Sunday, February 25, 2018

French gun and crew

  For my mid eighteenth century armies I will need a few batteries of artillery.  I am thinking of using two guns and eight crew members to represent a battery.  Looks about right.

  In reviewing the research materials out there I noticed that most gamers paint the gun carriages blue. But some paint them red.  I went with blue after a little research suggested this was the color for field artillery.  Besides, it looked very nice. As does the round base for the gun and crew.

Wednesday, February 21, 2018

Fusiliers de Morliere

  Sometimes I wonder where my mind went....

 I wanted to add a light infantry type regiment to my growing French army.  Crann Tara miniatures made a figure representing the Fusiliers de Morliere which I had never heard of.  But they were rather dashing in their brown uniforms and hussar type mirliton hats. So included them in my order. Unfortunately I only ordered one pack instead of the three i needed.  Like I said I wonder where the heck my mind is at times.

  While waiting on the reinforcements, I painted these to get a jump start on the regiment.  They look very unique.  The brown uniform coat, with red small clothes and black gaiters look dashing. I was also very taken by the hussar type hat.  Black and white edging.  All in all a unique looking unit.  The skirmishing type poses mark the unit as a light infantry type and give movement to the regiment.  I am looking forward to finishing and adding the regiment to my collection.

  Thank you again to Crann Tara miniatures for a great looking regiment!

Saturday, February 17, 2018

Fritz James Cavalry Regiment

  As I have stayed before, I'm really do not like to paint cavalry.  Not sure why I have this mental block. Possible because of stories my grandparent told me about Cossacks when they came to their village.  But for what ever the reason it is very hard for me to paint cavalry.  Note most of my armies in miniatures have very small cavalry regiments and not a lot off them.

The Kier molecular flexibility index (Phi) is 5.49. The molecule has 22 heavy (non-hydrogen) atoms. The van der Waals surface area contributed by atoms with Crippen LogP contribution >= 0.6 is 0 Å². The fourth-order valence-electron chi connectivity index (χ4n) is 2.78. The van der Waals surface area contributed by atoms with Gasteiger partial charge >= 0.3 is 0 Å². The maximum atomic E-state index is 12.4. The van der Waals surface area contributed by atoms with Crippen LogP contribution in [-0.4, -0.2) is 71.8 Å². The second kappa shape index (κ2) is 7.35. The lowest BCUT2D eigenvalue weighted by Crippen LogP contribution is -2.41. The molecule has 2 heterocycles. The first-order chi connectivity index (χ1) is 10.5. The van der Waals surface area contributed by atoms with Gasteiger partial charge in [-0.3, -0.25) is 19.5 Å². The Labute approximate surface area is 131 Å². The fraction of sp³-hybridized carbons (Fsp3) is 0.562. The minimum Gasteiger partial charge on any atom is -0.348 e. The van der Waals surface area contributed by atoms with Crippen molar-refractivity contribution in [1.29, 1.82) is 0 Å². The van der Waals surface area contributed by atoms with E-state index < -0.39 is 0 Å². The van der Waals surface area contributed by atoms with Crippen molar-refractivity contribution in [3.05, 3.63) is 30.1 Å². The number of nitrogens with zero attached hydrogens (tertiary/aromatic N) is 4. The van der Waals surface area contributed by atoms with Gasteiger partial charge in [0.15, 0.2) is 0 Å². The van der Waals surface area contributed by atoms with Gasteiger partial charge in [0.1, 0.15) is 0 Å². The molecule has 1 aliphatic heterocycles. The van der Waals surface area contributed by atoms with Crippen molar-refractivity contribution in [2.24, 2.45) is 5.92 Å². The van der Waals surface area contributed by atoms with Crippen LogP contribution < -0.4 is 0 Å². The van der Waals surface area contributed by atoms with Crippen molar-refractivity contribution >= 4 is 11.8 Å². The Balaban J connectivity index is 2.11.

So it is with great happiness that I have finally completed my first regiment 2018;  the French cavalry regiment Fitz James.  The regiment, primed and based has been sitting for months gathering dust while I worked on the courage to take brush to figure.  Now that it is done, I am ready to rush ahead to more traditional figures I like to paint like British Grenadiers, French artillery and French light troops.

  Miniatures are from Crann Tara and very nice figures they are. Regimental flag is from GMB.

  My small collection of French troops is coming along nicely. I now have six infantry battalions and one cavalry regiment finished. I will be adding a Artillery  crew  with gun and some light troops very soon.  I would like to have eight line battalions, two batteries (four guns) and two Light battalions to round out my army.  Possibly two guards battalions, just because.  Then it's time to start my British, Hanoverian and Brunswick army!

Tuesday, February 13, 2018

David Endicott Putnam's Spad

  More Wings of War repaints...

  Possibly the best known yet unknown ace from the great war.

   I have a weak spot for flyers from the early age of aviation from the Wright Brothers through the First world war. This is especially true for local pilots or events that occurred in the New England states.  My poor family gets driven to distraction by my trips to local sites.  Had to visit Gordon college as it was the home of Norman Prince who was one of the founders of the Lafayette Escadrille. Visited the site of the home of Frank Leaman Baylies of New Bedford.  I had to visit the site of the crash where Hariott Quimby died.  But my favorite pilot was David Endicott Putnam.